On Jan 27, 5:40 am, snipped-for-privacy@milmac.com (Doug Miller) wrote:

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AutoZone loans tools, including code scanners. You can get one of their loaner scanners, read the codes yourself, reset them if you wish, whatever.
--
Regards,
Doug Miller (alphageek at milmac dot com)
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Or, you could just be happy that it wasn't a big deal and that you're out $69.
if you wanna say that 'back in the day' engines were simpler so you could figure anything out yourself, that's true...but they all got 2/3rds (or less) of the gas mileage that we get now per cubic inch of displacement (ya, that's 2/3rds the efficiency for anyone who's counting) and they polluted a lot more... don't know how much, but I'm certain it's true.
If you don't like having to use a computer, then go buy a 60's volkswagon bug and drive it around, it gets the same mileage as a modern toyota corolla but pollutes more and has no features, like motorized windshield wipers, that come standard on the corolla.
Ya, muscle cars are great...but I wouldn't drive one to work everyday...besides, there have been so many other technological advances since the days of carburators that I really don't think the maintenance schedule allows for what we do to our cars now. 6000 miles between recommended oil changes, 100,000 miles for spark plugs and wires, differentials that last the life of the car without any grease change.
Sure they were built out of metal back then and were "tougher" cars. I don't see any of them on the streets in my neck of the woods...except for the ones restored and hot rodded.
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Why a dealer? Chances are, a local shop would have been cheaper. I never go to the dealer unless it is warranty work.
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This now seems the norm with american car manufacturers-dealers, that they will get you at both ends, when they sell you the vehicle, and then when it needs service-parts.
Next time this happens my friend, disconnect your Battery for 20-30 seconds, and then reconnect. This normally will clear the computer, and the "Service Engine Soon" Light, and all you'll have to do after that is re-set your clock.
Most likely what happened that after sitting so long, there was a slight misfire, or slightly running rough upon start-up, and the Computer saw this as a problem. It has happened to me. After sitting too, the gas starts getting a little crappy. Throw some fresh gas, and try to drive it more often, even if it's just for a few miles every week. Hope this helps. Mark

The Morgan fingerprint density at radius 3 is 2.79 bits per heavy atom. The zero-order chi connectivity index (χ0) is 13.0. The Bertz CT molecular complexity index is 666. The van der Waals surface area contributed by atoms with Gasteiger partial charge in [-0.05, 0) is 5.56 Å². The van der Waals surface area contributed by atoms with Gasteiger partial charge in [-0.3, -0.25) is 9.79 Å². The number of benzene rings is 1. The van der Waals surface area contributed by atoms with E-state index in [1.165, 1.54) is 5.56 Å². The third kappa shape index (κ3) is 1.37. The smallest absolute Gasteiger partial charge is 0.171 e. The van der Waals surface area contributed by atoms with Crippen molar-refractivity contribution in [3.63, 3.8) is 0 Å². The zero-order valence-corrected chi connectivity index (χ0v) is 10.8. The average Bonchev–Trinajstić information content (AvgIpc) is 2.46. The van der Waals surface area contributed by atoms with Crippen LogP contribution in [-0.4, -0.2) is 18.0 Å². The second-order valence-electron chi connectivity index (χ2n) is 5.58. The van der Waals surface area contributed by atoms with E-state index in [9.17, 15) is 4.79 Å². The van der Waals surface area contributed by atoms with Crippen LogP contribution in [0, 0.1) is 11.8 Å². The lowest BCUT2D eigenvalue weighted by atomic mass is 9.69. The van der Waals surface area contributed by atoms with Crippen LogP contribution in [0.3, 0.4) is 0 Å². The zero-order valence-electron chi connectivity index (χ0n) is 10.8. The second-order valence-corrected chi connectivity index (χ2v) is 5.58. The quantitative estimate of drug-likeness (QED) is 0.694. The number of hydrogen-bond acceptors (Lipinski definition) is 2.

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Thats a great solution, up there with putting a sticker over the light so you don't see it. The light is on for a reason. It might not be an important reason (mine comes on every 500-1000 miles because the gas cap isn't tight enough) but a reason.
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But it is also true that it could have come on for a condition that existed only temporarily and on some cars the light will not go back off even if the original reason it came on no longer exists. If there is a "real and persistent" reason for it to be on then resetting it will be temporary and it will come back on again.
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Yep, mine will do that too. The "check engine" light will come on due to an emissions problem. As it turns out the gas cap is a little loose. Tighten the cap and within a day or two the light will go out.
-Felder
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You should get it checked out. I ignored my light for about 1 month. Then I got it checked and found out the transmission was "shot". I had to get a new one. The prior owner did something with the tranny. The dealer was pissed off because I had an extended warranty and got the new one for free.
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Why would the dealer be unhappy? The warranty pays HIM to do the work.
CWM
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True, but usually at reduced rates. Not just cars, but any warranty work for many appliances and machines is usually break even.
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Really depends on where you are. In some states, there are laws that warranty work must be paid at the same rate as "over the counter" repairs. In any event, warantee work is a major revenue stream for car dealers even at reduced rates. It's not anywhere near "break even". I worked for a company that's business was almost exclusively warranty repairs for consumer electronics. They made lots of money.
CWM